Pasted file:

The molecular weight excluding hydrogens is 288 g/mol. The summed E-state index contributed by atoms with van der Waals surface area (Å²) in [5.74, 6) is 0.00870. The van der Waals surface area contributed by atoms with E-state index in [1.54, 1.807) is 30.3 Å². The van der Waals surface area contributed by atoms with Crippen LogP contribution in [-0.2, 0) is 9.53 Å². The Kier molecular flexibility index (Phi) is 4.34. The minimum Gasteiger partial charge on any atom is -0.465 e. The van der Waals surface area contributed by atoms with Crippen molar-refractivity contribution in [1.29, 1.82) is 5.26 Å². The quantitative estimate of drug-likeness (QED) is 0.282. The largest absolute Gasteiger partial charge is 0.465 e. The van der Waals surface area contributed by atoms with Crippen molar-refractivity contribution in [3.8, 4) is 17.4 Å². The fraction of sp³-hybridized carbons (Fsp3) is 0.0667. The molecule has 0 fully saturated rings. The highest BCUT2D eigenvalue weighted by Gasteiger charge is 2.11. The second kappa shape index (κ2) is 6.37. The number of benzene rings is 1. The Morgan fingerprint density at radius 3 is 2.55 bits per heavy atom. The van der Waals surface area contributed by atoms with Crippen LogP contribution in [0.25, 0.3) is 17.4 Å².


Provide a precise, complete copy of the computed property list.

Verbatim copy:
The molecular weight excluding hydrogens is 288 g/mol. The summed E-state index contributed by atoms with van der Waals surface area (Å²) in [5.74, 6) is 0.00870. The van der Waals surface area contributed by atoms with E-state index in [1.54, 1.807) is 30.3 Å². The van der Waals surface area contributed by atoms with Crippen LogP contribution in [-0.2, 0) is 9.53 Å². The Kier molecular flexibility index (Phi) is 4.34. The minimum Gasteiger partial charge on any atom is -0.465 e. The van der Waals surface area contributed by atoms with Crippen molar-refractivity contribution in [1.29, 1.82) is 5.26 Å². The quantitative estimate of drug-likeness (QED) is 0.282. The largest absolute Gasteiger partial charge is 0.465 e. The van der Waals surface area contributed by atoms with Crippen molar-refractivity contribution in [3.8, 4) is 17.4 Å². The fraction of sp³-hybridized carbons (Fsp3) is 0.0667. The molecule has 0 fully saturated rings. The highest BCUT2D eigenvalue weighted by Gasteiger charge is 2.11. The second kappa shape index (κ2) is 6.37. The number of benzene rings is 1. The Morgan fingerprint density at radius 3 is 2.55 bits per heavy atom. The van der Waals surface area contributed by atoms with Crippen LogP contribution in [0.25, 0.3) is 17.4 Å².